- Expiratory phase: This phase results in the explosive releases of air from the thoracic chamber causing the cough sound. Further, this will also help in dislodging the mucus.
Foods to eat and avoid
Foods to eat:
- Hot soup and tea.
- Coconut water
- Citrus fruits
- Blueberries and broccoli
Foods to avoid:
- Snacks and fast food.
- Fried food
- Dairy products
- Drink an adequate amount of fluid.
- Stay away from pollution.
- Do not smoke.
- Don’t ignore initial cold and flu symptoms.
- Sneeze with a handkerchief on your face.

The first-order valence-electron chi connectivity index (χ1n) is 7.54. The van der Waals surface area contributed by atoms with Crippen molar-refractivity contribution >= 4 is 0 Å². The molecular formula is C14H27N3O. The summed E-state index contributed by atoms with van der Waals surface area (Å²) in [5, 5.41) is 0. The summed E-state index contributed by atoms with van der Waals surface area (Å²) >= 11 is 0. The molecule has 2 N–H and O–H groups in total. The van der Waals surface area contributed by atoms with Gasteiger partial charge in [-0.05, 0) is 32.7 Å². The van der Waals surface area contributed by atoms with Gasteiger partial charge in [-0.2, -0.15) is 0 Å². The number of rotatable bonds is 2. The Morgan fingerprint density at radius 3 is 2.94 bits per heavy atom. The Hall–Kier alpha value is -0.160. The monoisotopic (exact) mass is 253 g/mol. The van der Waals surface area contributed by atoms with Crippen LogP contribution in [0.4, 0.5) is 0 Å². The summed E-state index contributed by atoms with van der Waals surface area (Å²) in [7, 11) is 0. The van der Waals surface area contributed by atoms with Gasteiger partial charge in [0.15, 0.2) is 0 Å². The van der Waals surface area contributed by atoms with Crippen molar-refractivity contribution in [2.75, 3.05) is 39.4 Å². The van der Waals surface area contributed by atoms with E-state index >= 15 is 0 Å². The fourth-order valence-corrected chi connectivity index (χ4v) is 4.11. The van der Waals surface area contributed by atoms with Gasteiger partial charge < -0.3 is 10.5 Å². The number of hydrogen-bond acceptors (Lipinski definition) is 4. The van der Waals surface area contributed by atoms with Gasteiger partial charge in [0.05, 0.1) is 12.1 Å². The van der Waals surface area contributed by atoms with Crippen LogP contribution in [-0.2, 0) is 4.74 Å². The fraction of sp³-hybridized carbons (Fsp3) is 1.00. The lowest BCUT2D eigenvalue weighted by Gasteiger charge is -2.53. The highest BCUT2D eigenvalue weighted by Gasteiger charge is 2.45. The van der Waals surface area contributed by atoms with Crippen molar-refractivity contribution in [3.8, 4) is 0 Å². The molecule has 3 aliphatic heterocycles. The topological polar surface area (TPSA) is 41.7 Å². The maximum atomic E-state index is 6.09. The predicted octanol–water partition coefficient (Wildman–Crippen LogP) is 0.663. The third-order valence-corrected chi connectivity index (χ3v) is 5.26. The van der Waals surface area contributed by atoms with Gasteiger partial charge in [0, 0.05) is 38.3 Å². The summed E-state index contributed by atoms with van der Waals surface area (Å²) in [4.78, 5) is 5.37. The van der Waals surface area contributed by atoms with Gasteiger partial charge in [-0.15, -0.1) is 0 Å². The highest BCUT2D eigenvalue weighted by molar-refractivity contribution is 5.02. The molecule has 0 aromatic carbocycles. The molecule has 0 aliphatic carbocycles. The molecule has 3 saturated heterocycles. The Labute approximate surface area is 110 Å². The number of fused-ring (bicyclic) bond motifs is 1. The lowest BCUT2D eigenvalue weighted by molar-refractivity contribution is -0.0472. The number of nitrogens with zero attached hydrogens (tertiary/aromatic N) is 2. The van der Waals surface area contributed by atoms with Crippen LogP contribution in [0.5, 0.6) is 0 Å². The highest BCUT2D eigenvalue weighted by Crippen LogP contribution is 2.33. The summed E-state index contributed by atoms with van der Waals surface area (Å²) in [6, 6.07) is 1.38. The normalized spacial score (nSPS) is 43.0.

When to see a doctor
Visit your doctor if:
- You feel severe breathing difficulty.
- Your symptoms do not go away even after taking medication.
- You have blood along with mucus.
- You have a cough for more than 2 weeks.
- You feel pain while breathing.
Do’s & Don’ts
- Always cough while keeping a napkin or tissue paper on your mouth.
- Eat healthy food to increase immunity and avoid infection.
- Drink plenty of fluid.
- Maintain proper hygiene.
- Take medications as prescribed.
- Take steam inhalation to ease breathing.
- Don’t smoke.
- Don’t do rigorous physical activity when suffering from a cough and cold.
- Avoid areas containing toxic gases or irritant inhalants.
- Don’t eat food items which trigger a cough.
Risks for specific people
People who have a medical history of asthma, bronchiectasis, COPD, and pneumonia are at higher risk of developing a cough. Habitual smokers are also at significant risk of developing a cough.